Decline in Antigenicity of Tumor Markers by Storage Time Using Pathology Sections Cut From Tissue Microarrays.pdf (265.52 kB)
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Decline in Antigenicity of Tumor Markers by Storage Time Using Pathology Sections Cut From Tissue Microarrays.

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posted on 01.08.2019, 10:49 by FM Blows, HR Ali, S-J Dawson, J Le Quesne, E Provenzano, C Caldas, PDP Pharoah
Sectioning a whole tissue microarrray (TMA block) and storing the sections maximizes the number of sections obtained, but may impair the antigenicity of the stored sections. We have investigated the impact of TMA section storage on antigenicity. First, we reexamined existing TMA data to determine whether antigenicity in stored sections changes over time. Component scores for each marker, based on cellular compartment of staining and score-type, were evaluated separately. Residual components scores adjusted for grade, tumor size, and node positivity, were regressed on the number of days storage to evaluate the effect of storage time. Storage time ranged from 2 to 1897 days, and the mean change in antigenicity per year ranged from -0.88 (95% confidence interval, -1.11 to -0.65) to 0.035 (95% confidence interval, 0.016-0.054). Further analysis showed no significant improvement in the fit of survival models if storage time adjusted scores were included in the models rather than unadjusted scores. We then compared 3 ways of processing TMA sections after cutting-immediate staining, staining after 1 year, and staining after 1 year coated in wax-on the immunohistochemistry results for: progesterone receptor, a routinely used, robust antibody, and MKI67, which is generally considered less robust. The progesterone receptor scores for stored sections were similar to those for unstored sections, whereas the MKI67 scores for stored sections were substantially different to those for unstored sections. Wax coating made little difference to the results. Biomarker antigenicity shows a small decline over time that is unlikely to have an important effect on studies of prognostic biomarkers.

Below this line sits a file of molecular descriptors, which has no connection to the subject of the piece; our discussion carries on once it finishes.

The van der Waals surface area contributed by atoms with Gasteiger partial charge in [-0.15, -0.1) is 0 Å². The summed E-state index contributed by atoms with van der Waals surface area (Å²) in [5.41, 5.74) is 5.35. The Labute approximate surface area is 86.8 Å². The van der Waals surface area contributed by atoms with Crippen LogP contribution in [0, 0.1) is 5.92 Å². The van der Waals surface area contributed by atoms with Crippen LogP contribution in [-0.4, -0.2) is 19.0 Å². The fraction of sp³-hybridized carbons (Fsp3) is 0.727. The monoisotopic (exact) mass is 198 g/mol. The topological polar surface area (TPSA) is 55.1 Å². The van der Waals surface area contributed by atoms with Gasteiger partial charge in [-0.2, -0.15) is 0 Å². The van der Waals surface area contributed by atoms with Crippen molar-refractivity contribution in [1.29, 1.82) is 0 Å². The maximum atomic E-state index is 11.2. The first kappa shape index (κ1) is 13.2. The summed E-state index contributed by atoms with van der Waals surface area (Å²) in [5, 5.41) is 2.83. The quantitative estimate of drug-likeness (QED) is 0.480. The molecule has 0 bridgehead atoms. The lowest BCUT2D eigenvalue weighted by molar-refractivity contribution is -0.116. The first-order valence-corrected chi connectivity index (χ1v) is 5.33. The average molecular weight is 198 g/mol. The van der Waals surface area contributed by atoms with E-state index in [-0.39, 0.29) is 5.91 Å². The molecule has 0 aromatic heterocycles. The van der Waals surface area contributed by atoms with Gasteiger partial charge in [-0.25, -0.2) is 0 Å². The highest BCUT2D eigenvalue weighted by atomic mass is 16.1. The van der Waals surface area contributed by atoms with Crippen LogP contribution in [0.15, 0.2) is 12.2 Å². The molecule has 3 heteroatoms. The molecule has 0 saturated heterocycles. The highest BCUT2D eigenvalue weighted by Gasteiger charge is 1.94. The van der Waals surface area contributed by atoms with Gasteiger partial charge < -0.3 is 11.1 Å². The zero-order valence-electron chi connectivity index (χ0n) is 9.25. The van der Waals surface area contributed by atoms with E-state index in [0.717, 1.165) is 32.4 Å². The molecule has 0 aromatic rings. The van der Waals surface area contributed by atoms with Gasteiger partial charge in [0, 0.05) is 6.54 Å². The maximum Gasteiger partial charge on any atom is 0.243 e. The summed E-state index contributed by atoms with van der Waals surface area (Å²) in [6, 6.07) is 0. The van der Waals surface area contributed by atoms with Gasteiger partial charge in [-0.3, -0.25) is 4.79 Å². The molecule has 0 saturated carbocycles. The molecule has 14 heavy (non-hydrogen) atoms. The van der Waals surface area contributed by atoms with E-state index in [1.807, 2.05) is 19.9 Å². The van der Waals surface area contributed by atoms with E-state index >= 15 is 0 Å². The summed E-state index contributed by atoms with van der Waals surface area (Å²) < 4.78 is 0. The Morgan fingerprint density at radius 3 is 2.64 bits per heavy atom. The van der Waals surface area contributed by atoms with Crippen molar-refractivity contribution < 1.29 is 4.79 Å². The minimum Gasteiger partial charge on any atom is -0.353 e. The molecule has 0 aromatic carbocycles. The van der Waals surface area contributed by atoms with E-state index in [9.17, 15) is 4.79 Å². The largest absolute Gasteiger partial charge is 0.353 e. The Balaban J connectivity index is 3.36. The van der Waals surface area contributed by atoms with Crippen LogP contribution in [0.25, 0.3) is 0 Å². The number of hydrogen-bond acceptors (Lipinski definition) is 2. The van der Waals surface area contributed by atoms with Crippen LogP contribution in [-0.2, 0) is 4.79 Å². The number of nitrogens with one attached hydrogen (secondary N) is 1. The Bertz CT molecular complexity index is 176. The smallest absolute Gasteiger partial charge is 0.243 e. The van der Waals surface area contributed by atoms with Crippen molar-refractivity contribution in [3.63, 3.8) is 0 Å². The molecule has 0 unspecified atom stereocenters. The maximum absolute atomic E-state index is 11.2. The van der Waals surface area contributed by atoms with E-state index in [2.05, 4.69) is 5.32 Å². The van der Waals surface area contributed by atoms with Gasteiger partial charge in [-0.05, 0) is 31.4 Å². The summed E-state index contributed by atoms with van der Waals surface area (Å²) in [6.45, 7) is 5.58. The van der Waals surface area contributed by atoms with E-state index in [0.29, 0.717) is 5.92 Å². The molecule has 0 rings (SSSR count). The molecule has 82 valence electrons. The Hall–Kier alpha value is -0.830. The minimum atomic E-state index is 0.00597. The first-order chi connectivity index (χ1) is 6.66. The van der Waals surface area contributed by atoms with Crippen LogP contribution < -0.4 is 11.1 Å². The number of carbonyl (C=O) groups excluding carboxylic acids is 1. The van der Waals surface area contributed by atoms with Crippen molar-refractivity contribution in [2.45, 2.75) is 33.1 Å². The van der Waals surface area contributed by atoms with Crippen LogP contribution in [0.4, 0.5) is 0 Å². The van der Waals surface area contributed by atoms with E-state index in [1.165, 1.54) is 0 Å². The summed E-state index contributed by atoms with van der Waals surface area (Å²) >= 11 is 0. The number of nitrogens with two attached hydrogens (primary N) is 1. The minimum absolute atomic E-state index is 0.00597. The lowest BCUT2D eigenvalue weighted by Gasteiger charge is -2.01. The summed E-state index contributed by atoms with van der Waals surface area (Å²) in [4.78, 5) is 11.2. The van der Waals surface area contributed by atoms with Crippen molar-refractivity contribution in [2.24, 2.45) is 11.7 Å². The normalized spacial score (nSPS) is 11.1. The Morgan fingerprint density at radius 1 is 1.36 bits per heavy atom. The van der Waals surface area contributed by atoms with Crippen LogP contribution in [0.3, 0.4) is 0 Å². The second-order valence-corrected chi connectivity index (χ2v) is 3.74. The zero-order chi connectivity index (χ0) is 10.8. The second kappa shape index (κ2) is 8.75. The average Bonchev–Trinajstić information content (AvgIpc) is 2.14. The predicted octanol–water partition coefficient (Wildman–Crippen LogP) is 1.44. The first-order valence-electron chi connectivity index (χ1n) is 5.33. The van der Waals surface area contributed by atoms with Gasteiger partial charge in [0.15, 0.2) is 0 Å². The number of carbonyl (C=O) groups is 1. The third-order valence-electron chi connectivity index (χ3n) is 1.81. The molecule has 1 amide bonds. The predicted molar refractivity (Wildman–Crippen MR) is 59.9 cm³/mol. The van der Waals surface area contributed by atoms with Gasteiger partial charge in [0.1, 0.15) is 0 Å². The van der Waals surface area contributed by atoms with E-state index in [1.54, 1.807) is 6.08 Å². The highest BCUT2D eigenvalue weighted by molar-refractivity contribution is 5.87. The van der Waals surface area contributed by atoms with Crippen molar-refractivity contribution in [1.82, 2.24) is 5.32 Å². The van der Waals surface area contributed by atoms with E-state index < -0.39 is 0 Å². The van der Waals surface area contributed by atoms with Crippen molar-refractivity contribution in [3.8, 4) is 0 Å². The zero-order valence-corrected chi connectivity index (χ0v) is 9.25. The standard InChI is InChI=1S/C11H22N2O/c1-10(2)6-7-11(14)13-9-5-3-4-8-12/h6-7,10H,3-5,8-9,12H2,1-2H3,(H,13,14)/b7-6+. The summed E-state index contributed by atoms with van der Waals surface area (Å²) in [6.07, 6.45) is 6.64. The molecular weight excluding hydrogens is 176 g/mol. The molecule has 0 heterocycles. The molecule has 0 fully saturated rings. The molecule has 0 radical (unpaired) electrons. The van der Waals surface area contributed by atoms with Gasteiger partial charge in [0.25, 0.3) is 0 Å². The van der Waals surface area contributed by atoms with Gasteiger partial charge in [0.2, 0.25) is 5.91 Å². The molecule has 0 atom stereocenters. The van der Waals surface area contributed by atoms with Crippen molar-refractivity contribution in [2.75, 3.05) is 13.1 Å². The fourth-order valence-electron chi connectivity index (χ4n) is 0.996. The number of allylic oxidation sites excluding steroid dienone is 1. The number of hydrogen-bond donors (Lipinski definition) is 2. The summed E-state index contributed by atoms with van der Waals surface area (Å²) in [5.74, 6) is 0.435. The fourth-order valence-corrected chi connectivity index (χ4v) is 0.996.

Cancer Research UK (C490/A10119, C490/A10124, and C490/A16561) and funding from the NIHR Biomedical Research Centre.



Applied Immunohistochemistry and Molecular Morphology, 2016, 24 (3), pp. 221-226

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/Organisation/COLLEGE OF LIFE SCIENCES/School of Medicine/Cancer Research Centre


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Applied Immunohistochemistry and Molecular Morphology


Lippincott, Williams & Wilkins



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